One SD has taken Dean's call to commit -- twice. Hillary Clinton woke up to some bad news today.
The Obama campaign announced Thursday that former Democratic National Committee Chairman Joe Andrew -- who was appointed to that post in 1999 by then-President Clinton -- is withdrawing his endorsement of Hillary Clinton, and backing Barack Obama instead.
"Many will ask, why now? Why, with several primaries still remaining, with Senator Clinton just winning Pennsylvania, with my friend Evan Bayh working hard to make sure Senator Clinton wins Indiana, why switch now? Why call for super delegates to come together now to constructively pick a president?" said Andrew in a letter released Thursday.
"The simple answer is that while the timing is hard for me personally, it is best for America. We simply cannot wait any longer, nor can we let this race fall any lower and still hope to win in November. June or July may be too late. The time to act is now."
The timing suggests that Andrew saw how long the primary would have to go on for Hillary to win and that he decided his original choice had become too expensive. The dem primary is threatening to split the party, with some voters so embittered that they're telling pollsters they won't vote for the nominee if it's the candidate they're not supporting. It's a bad choice, a foolish choice, and a choice that far too many have already decided to make in November. Nothing would make Bush, McCain, and the rest of the GOP happier than to see a large group of Democratic voters refuse to vote for Clinton or Obama.
If Andrews' move reflects an undercurrent in the Democratic party, it may be bad news for Clinton. Sen. Claire McCaskill, an Obama-backer, suggested to Politico that congressional SDs are leaning Obama.
“The majority of superdelegates I’ve talked to are committed, but it is a matter of timing,” said Sen. Claire McCaskill (D-Mo.). “They’re just preferring to make their decision public after the primaries are over. ... They would like someone else to act for them before they talk about it in the cold light of day.”
Obama currently holds an 18-13 lead among committed superdelegates in the Senate, while Clinton holds a 77-74 lead in the House. Asked which way the committed-but-unannounced superdelegates are leaning, McCaskill — who has endorsed Obama — said: “James Brown would say, ‘I Feel Good.’”
The Clinton campaign disputes this, as you'd expect they would, but the way superdelegates have been breaking has favored Obama. While Clinton still leads in SD endorsements, Obama's been picking up endorsements at a faster pace -- many of Clinton's SD were there right out of the gate, when it looked like the primary would be a Clinton coronation.
Yesterday, CNN reported, "Sen. Barack Obama, hoping to put the controversy over his former pastor behind him, is getting some good news: five more superdelegates in the past 24 hours," while "Sen. Hillary Clinton picked up four superdelegates within the same time period." Anderson's defection makes that six new for Obama, four new for Clinton.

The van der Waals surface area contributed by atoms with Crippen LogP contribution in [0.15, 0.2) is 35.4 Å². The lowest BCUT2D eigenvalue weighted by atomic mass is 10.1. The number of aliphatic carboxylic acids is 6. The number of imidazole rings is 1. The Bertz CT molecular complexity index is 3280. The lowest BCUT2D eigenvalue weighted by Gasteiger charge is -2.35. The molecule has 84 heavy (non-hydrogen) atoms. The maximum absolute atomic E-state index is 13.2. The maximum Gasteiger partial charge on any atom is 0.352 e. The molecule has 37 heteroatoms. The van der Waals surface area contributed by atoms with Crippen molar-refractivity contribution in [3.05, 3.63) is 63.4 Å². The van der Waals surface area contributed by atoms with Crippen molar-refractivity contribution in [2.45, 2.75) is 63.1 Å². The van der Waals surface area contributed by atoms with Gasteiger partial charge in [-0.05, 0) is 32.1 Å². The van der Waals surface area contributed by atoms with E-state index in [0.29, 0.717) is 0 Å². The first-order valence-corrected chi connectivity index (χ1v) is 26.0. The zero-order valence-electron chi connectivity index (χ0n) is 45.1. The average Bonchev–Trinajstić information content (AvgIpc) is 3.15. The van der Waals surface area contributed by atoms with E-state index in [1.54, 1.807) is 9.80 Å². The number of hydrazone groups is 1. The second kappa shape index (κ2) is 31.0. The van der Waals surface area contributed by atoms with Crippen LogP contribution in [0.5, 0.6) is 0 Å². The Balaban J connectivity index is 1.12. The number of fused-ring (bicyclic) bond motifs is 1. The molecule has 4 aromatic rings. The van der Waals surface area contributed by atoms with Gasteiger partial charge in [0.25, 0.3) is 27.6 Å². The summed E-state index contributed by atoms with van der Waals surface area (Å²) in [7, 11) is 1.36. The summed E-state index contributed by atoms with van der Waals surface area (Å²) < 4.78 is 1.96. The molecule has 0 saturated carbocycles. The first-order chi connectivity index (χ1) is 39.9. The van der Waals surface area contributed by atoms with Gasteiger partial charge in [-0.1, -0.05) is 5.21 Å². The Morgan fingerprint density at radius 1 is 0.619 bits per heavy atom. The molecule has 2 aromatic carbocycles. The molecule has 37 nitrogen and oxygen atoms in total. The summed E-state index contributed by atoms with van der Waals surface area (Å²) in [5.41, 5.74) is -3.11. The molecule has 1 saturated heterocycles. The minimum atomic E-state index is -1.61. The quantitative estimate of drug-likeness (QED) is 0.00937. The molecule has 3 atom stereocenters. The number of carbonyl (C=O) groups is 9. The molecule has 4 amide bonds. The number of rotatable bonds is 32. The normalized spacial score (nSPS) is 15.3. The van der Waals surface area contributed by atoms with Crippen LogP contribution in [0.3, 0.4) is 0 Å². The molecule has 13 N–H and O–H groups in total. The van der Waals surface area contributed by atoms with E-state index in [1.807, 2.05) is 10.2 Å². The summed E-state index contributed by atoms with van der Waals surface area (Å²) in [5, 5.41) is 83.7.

What should have Clinton-backers worried is that 18-13 score in Senate dems. Remember, Hillary's the one with "experience" -- meaning she's been in the Senate longer. Apparently, she hasn't made a lot of friends among her Senate colleagues. And that score represents a little short of half the dem SDs in the Senate. If that sample is representative, Hillary's fellow senators will choose Obama. And her 77-74 lead in the House is anemic.
For their part, the Republican party has chosen their dem nominee. Hoping to get a jump on the general election, the GOP is targeting who they see as the obvious winner.
The Republicans have decided that Hillary Clinton's campaign is essentially dead, and all indications are that they're gearing up for a general election campaign against Barack Obama.
"Clinton, it seems, has been erased from the picture, Soviet-style," Politico's Jonathan Martin reports Tuesday.
Martin points to obvious signs that McCain has begun running against Obama. "On ABC’s 'This Week' last Sunday, he raised, unprompted, the Democrat’s views on capital gains taxes and his ties to a member of the radical Weather Underground group," he wrote. "In a conference call with conservative bloggers Friday, McCain responded to a question about words of support a Hamas political adviser had bestowed on Obama by saying it’s 'very clear who Hamas wants to be the next president of the United States.' He then noted leftist Nicaraguan President Daniel Ortega’s support for Obama, as well."
The McCain campaign's assessment of Clinton's chances seems to be "Hillary who?"
Once again, I find myself writing a "Hillary's undead campaign" post. Unfortunately, she seems committed to running not only her own campaign into the grave, but Obama's as well. When even Baghdad John accepts reality, it's time to give it up.
Like it or not, this primary will now be decided by the superdelegates. At this point, neither candidate can win enough delegates to take the nomination from primary elections alone -- there aren't enough left. This was true since at least March and every election since then has been a beauty contest. They've been showing off for superdelegates.
And those superdelegates seem to be going for Obama, the GOP is predicting Obama, McCain is running against Obama. What Barack Obama needs to do now is "run back" at McCain. Hillary Clinton, like it or not, is a distraction. She's not getting the nomination and, in her pointless quest to secure the impossible, is doing McCain's work for him. Despite Clinton's wins in what she calls the "important states," SDs are breaking for Obama. Winning these beauty contests isn't doing the job.
It's time to end this farce and have all the superdelegates commit -- as Howard Dean asked them to. If the Republican party knows who the Democratic nominee is going to be, shouldn't Democrats?